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Books for a Better World

May 10, 2022 @ 7:00 pm - 9:00 pm

Join this first-ever-gathering of multifaith leaders and authors brought together for the first time by Auburn Theological Seminary, Middle Collegiate Church and Faith in Public Life, in partnership with the world-renowned Strand Books. We’ll be giving away signed books from each author throughout the event. (And parents, there’s a kids’ section, too!)

Click here to register and receive Zoom information!


Who is America?

Wajahat Ali: Go Back to Where You Came From: And Other Helpful Recommendations on How to Become American

Sr. Simone Campbell SSS: Hunger for Hope: Prophetic Communities, Contemplation and the Common Good

Dr. Robyn Henderson Espinoza: Body Becoming: A Path to Our Liberation


Where faith leads us

Rev. Jen Butler: Who Stole My Bible? Reclaiming Scripture as a Handbook for Resisting Tyranny

Valarie Kaur: See No Stranger: A Memoir and Manifesto of Revolutionary Love

Rev. angel Kyodo williams, Roshi:  Radical Dharma: Talking Race, Love, and Liberation


The Healing We Inherit

Lisa Sharon Harper: Fortune: How Race Broke My Family and the World–and How to Repair It All

Rev. Dr. Yolanda Pierce: In My Grandmother’s House: Black Women, Faith, and the Stories We Inherit

By Kat Armas: Abuelita Faith: What Women on the Margins Teach Us about Wisdom, Persistence, and Strength


For the kids: Books for a Better Future

Simran Jeet Singh: Fauja Singh Keeps Going

Jamia Wilson: This Book is Feminist

Jordan Thierry: A Kids Book About Systemic Racism



Brian McLaren: Do I Stay Christian? A Guide for the Doubters, the Disappointed, and the Disillusioned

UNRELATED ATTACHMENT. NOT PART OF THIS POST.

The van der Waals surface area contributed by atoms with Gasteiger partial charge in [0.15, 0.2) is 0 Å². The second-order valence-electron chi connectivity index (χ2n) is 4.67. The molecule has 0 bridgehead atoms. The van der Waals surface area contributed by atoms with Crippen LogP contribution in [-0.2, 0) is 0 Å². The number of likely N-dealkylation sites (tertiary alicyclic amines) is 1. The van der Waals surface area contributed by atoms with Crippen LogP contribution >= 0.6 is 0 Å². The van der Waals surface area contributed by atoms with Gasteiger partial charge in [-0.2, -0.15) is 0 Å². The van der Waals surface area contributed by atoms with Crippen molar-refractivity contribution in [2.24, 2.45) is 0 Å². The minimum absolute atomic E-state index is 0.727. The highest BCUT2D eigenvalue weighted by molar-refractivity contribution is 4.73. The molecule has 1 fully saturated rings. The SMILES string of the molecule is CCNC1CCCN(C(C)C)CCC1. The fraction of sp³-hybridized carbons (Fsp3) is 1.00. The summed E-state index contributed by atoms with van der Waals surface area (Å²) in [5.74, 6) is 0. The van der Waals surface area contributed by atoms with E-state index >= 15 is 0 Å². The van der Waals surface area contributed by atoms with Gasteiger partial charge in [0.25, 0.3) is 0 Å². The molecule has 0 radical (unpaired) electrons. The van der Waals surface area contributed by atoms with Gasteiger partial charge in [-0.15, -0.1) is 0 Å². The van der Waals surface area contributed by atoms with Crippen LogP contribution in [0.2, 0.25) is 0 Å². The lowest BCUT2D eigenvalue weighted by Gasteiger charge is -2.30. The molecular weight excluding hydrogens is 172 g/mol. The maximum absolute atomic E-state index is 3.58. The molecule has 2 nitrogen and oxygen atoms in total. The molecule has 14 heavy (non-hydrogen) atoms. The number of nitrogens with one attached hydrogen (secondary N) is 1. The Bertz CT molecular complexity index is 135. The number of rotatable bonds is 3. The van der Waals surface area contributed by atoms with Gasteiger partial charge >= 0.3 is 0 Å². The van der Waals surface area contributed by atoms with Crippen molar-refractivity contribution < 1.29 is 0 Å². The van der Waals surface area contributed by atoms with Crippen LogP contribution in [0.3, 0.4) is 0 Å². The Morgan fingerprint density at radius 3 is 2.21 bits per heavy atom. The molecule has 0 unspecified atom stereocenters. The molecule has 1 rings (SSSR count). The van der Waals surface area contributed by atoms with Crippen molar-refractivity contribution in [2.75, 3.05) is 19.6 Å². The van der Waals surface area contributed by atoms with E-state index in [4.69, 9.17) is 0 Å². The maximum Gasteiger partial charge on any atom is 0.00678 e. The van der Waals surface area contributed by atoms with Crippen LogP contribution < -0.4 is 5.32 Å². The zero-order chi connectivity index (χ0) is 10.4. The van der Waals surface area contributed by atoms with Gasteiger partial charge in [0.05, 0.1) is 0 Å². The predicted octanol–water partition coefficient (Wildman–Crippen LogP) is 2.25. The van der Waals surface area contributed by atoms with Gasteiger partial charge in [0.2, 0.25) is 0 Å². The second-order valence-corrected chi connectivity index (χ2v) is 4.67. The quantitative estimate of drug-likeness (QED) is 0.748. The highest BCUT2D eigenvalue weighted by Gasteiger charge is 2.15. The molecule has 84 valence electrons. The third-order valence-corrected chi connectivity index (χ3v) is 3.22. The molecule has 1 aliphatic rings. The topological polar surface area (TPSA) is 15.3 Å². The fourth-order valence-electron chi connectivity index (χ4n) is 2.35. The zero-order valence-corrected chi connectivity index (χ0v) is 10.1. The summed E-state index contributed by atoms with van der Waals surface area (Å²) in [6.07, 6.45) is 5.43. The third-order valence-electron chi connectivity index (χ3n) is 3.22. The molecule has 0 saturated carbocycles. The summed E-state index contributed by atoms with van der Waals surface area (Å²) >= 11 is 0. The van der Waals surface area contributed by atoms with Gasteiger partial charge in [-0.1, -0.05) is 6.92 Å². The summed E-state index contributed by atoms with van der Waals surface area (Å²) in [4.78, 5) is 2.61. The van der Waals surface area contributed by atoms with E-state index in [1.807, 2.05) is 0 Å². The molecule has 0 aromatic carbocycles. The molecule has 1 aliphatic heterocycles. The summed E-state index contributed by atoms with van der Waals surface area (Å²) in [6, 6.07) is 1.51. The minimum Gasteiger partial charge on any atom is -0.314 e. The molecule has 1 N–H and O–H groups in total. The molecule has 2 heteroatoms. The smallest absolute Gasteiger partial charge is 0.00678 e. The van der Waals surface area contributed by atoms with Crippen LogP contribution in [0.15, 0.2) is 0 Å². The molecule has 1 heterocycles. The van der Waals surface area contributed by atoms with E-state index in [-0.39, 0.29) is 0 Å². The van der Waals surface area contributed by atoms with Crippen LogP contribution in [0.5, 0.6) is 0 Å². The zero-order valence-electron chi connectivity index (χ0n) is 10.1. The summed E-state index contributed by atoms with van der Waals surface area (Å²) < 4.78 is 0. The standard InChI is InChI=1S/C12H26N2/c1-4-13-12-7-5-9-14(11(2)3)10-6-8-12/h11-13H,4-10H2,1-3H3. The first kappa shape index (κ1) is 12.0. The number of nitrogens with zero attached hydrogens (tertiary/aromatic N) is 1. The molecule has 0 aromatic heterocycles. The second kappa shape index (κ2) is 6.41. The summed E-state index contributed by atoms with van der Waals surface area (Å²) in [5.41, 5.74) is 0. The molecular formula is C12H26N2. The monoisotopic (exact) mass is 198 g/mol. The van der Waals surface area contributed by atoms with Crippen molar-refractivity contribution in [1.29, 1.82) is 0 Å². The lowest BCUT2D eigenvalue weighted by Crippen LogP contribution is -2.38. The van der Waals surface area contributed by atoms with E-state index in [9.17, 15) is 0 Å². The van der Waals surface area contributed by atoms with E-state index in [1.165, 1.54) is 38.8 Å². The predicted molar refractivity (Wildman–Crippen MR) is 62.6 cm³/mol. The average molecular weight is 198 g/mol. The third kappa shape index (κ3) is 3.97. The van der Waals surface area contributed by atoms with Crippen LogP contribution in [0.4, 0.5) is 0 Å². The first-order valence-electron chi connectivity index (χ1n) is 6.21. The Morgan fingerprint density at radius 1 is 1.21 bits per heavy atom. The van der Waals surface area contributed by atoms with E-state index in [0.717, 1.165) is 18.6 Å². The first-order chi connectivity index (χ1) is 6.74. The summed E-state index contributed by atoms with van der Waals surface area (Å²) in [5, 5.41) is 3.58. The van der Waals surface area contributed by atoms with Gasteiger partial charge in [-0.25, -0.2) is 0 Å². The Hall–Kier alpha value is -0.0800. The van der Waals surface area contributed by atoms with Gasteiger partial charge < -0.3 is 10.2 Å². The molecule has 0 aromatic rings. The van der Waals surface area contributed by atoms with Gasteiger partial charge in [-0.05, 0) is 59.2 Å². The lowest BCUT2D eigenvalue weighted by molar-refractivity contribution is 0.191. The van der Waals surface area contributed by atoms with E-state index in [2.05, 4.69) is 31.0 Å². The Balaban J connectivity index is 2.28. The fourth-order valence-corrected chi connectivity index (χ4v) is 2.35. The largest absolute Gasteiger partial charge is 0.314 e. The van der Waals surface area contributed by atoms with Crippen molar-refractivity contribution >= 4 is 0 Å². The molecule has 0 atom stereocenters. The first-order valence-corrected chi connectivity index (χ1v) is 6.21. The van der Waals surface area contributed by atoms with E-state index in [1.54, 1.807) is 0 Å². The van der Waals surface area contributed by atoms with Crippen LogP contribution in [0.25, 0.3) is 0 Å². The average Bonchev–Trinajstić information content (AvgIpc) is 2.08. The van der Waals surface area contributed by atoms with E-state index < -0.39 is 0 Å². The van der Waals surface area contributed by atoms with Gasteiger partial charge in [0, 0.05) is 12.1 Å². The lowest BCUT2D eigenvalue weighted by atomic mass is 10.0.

Rev. Dr. Jacqui Lewis: Fierce Love: A Bold Path to Ferocious Courage and Rule-Breaking Kindness That Can Heal the World

Rev. Dr. Jacqui Lewis: You are so Wonderful


The program will be moderated by Jeanné Lewis. Jeanné is the incoming Interim CEO of Faith in Public Life. She is a nonprofit executive, faith-based organizer, and authority on creating empowered communities. She has dedicated her career to building bridges, closing equity gaps and creating policies that lead to strong, thriving and self-determined cities.


Go Back to Where You Came From: And Other Helpful Recommendations on How to Become American By Wajahat Ali

“Go back to where you came from, you terrorist!” is just one of many warm and helpful tips Wajahat and other children of immigrants received growing up. But go back where, exactly? Fremont, California, where he grew up? Or Pakistan, the country his parents left behind a half-century ago? In this refreshingly bold, hopeful, and uproarious memoir, he tackles the dangers of Islamophobia, white supremacy, and chocolate hummus, with personal stories and astute insights into national security, immigration, and pop culture. He offers indispensable lessons for cultivating a more compassionate, inclusive, and delicious America.

Wajahat Ali, author, playwright, columnist (New York Times, Daily Beast), and proud dad, is one of the foremost and funniest public intellectuals around on news, politics, and all things “Muslim-y”.


Abuelita Faith: What Women on the Margins Teach Us about Wisdom, Persistence, and Strength By Kat Armas

Kat’s earliest theological formation came from her grandmother, her abuelita, who fled Cuba during the height of political unrest and raised three children alone after her husband passed. Abuelita Faith tells the story of those unnamed and overlooked theologians in society and the Bible—the mothers, grandmothers, sisters, and daughters—whose survival, strength, resistance, and persistence teach the true power of faith and love. Combining personal storytelling with biblical reflection, Kat shows us how those who are often dismissed, isolated, and oppressed due to their race, gender, socioeconomic status, or lack of education, have much to teach us about following God. This exploration of abuelita theology will help people of all cultural and ethnic backgrounds reflect on the abuelitas in their lives, and how they can live out abuelita faith every day.

Kat Armas is a Cuban American writer and podcaster from Miami. She holds a dual MDiv and MAT from Fuller Theological Seminary and is pursuing a ThM at Vanderbilt Divinity School. She is working on her second book, Sacred Belonging: A 40-day Devotional on the Liberating Heart of Scripture.